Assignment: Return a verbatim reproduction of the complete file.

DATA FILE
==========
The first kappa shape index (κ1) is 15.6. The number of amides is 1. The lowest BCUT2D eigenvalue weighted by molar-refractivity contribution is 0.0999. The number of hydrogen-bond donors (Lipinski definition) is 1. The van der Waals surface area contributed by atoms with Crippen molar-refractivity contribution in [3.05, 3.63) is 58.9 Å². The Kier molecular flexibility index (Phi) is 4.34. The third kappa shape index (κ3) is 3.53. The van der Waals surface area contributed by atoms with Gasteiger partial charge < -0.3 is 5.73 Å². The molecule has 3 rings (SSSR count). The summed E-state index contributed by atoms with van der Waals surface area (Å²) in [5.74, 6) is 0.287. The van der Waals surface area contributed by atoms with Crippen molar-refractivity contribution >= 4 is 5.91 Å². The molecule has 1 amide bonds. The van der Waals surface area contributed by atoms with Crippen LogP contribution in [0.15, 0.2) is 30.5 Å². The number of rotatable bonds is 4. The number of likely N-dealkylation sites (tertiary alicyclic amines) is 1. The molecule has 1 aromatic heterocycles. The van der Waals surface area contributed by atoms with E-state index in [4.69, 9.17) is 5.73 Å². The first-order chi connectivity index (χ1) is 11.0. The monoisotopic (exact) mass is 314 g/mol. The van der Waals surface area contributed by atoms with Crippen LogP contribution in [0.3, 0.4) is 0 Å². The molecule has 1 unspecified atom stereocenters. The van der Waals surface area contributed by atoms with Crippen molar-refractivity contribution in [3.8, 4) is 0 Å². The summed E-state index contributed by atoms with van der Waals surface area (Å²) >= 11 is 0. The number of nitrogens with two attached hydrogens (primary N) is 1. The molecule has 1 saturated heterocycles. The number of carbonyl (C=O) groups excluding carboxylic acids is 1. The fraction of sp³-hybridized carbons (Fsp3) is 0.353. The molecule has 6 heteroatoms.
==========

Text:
The first kappa shape index (κ1) is 15.6. The number of amides is 1. The lowest BCUT2D eigenvalue weighted by molar-refractivity contribution is 0.0999. The number of hydrogen-bond donors (Lipinski definition) is 1. The van der Waals surface area contributed by atoms with Crippen molar-refractivity contribution in [3.05, 3.63) is 58.9 Å². The Kier molecular flexibility index (Phi) is 4.34. The third kappa shape index (κ3) is 3.53. The van der Waals surface area contributed by atoms with Gasteiger partial charge < -0.3 is 5.73 Å². The molecule has 3 rings (SSSR count). The summed E-state index contributed by atoms with van der Waals surface area (Å²) in [5.74, 6) is 0.287. The van der Waals surface area contributed by atoms with Crippen molar-refractivity contribution >= 4 is 5.91 Å². The molecule has 1 amide bonds. The van der Waals surface area contributed by atoms with Crippen LogP contribution in [0.15, 0.2) is 30.5 Å². The number of rotatable bonds is 4. The number of likely N-dealkylation sites (tertiary alicyclic amines) is 1. The molecule has 1 aromatic heterocycles. The van der Waals surface area contributed by atoms with E-state index in [4.69, 9.17) is 5.73 Å². The first-order chi connectivity index (χ1) is 11.0. The monoisotopic (exact) mass is 314 g/mol. The van der Waals surface area contributed by atoms with Crippen LogP contribution in [0.3, 0.4) is 0 Å². The molecule has 1 unspecified atom stereocenters. The van der Waals surface area contributed by atoms with Crippen molar-refractivity contribution in [3.8, 4) is 0 Å². The summed E-state index contributed by atoms with van der Waals surface area (Å²) >= 11 is 0. The number of nitrogens with two attached hydrogens (primary N) is 1. The molecule has 1 saturated heterocycles. The number of carbonyl (C=O) groups excluding carboxylic acids is 1. The fraction of sp³-hybridized carbons (Fsp3) is 0.353. The molecule has 6 heteroatoms.